“[T]he state seeks to minimize the number of uninsured Alabama citizens for whom the state bears the burden of providing health care,” stated the document, which charged that the “federal regulation at the heart of this lawsuit thwarts” that objective.
‘No Mere Slogan’
Michael Warsaw, president and CEO of EWTN, which is headquartered in Irondale, Ala., welcomed the action by the attorney general.
“We are grateful to Alabama Attorney General Luther Strange for taking such a strong stand on this issue,” said Warsaw.
“This suit demonstrates that the Alabama motto — ‘We dare to defend our rights’ — is no mere slogan,” Warsaw noted. “The state could simply have chosen to file a brief advising the court of the impact of the case on its citizens. Instead, it is intervening in the suit as a co-plaintiff with EWTN. The attorney general of Alabama is saying, in effect, that this unjust, unconstitutional mandate hurts not only EWTN, but the entire community.”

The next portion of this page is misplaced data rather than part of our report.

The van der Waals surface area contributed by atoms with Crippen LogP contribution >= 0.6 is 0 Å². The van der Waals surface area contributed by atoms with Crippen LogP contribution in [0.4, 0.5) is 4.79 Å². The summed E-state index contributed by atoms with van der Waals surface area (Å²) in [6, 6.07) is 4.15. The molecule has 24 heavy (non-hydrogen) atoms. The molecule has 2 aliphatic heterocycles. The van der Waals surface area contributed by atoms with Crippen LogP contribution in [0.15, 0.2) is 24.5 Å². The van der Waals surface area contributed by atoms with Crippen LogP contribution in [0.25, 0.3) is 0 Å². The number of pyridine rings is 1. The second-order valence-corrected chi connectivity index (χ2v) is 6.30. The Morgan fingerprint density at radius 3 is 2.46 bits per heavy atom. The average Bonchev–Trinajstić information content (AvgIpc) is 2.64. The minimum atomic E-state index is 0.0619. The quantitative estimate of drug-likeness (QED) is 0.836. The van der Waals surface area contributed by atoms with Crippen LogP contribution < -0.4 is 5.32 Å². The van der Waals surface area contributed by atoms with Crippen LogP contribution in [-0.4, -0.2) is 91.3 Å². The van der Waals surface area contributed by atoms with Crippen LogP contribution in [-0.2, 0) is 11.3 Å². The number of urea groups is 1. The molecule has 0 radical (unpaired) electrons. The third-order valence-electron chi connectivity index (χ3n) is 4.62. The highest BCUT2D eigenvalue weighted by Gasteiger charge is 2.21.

On Feb. 9, EWTN filed its own legal challenge to the contraception mandate, which was approved on Jan. 20 by Secretary Sebelius. The Becket Fund for Religious Liberty, a public interest group, is representing the network pro bono.
The Register is a service of EWTN.
The federal rule requiring co-pay-free “preventive services for women” arises from the new health bill, the Patient Protection and Affordable Care Act, widely known as Obamacare.
After Catholic leaders and commentators attacked the narrow religious exemption included in the mandate, the president offered an “accommodation” for conscientious objectors, proposing that the costs of providing the co-pay-free provisions would be passed on to insurance companies or other independent entities.